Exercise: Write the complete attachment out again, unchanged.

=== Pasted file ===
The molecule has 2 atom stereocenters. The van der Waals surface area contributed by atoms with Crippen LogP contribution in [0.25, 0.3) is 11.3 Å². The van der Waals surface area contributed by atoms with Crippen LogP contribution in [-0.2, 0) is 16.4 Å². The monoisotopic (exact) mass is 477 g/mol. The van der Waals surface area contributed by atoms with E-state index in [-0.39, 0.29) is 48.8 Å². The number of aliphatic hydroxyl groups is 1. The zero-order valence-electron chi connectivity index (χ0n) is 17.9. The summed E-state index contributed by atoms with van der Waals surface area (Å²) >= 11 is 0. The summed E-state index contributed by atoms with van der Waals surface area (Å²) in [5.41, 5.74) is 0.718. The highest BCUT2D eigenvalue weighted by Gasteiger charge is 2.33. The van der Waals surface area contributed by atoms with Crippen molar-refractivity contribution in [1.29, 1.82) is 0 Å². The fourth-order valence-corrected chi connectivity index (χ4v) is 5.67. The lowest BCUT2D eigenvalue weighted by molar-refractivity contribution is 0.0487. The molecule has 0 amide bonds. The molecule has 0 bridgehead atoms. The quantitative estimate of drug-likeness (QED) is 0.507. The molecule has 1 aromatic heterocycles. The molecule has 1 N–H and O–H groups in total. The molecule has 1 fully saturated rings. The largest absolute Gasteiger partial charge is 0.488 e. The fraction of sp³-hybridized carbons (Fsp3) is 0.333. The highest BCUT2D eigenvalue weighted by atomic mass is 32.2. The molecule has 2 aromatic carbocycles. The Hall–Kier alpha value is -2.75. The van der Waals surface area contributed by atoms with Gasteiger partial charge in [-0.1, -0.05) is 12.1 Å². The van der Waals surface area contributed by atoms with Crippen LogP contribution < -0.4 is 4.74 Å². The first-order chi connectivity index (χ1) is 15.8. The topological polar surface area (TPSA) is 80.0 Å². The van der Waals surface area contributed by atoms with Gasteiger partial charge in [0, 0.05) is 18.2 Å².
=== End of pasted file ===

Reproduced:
The molecule has 2 atom stereocenters. The van der Waals surface area contributed by atoms with Crippen LogP contribution in [0.25, 0.3) is 11.3 Å². The van der Waals surface area contributed by atoms with Crippen LogP contribution in [-0.2, 0) is 16.4 Å². The monoisotopic (exact) mass is 477 g/mol. The van der Waals surface area contributed by atoms with E-state index in [-0.39, 0.29) is 48.8 Å². The number of aliphatic hydroxyl groups is 1. The zero-order valence-electron chi connectivity index (χ0n) is 17.9. The summed E-state index contributed by atoms with van der Waals surface area (Å²) >= 11 is 0. The summed E-state index contributed by atoms with van der Waals surface area (Å²) in [5.41, 5.74) is 0.718. The highest BCUT2D eigenvalue weighted by Gasteiger charge is 2.33. The van der Waals surface area contributed by atoms with Crippen molar-refractivity contribution in [1.29, 1.82) is 0 Å². The fourth-order valence-corrected chi connectivity index (χ4v) is 5.67. The lowest BCUT2D eigenvalue weighted by molar-refractivity contribution is 0.0487. The molecule has 0 amide bonds. The molecule has 0 bridgehead atoms. The quantitative estimate of drug-likeness (QED) is 0.507. The molecule has 1 aromatic heterocycles. The molecule has 1 N–H and O–H groups in total. The molecule has 1 fully saturated rings. The largest absolute Gasteiger partial charge is 0.488 e. The fraction of sp³-hybridized carbons (Fsp3) is 0.333. The highest BCUT2D eigenvalue weighted by atomic mass is 32.2. The molecule has 2 aromatic carbocycles. The Hall–Kier alpha value is -2.75. The van der Waals surface area contributed by atoms with Gasteiger partial charge in [-0.1, -0.05) is 12.1 Å². The van der Waals surface area contributed by atoms with Crippen LogP contribution < -0.4 is 4.74 Å². The first-order chi connectivity index (χ1) is 15.8. The topological polar surface area (TPSA) is 80.0 Å². The van der Waals surface area contributed by atoms with Gasteiger partial charge in [0, 0.05) is 18.2 Å².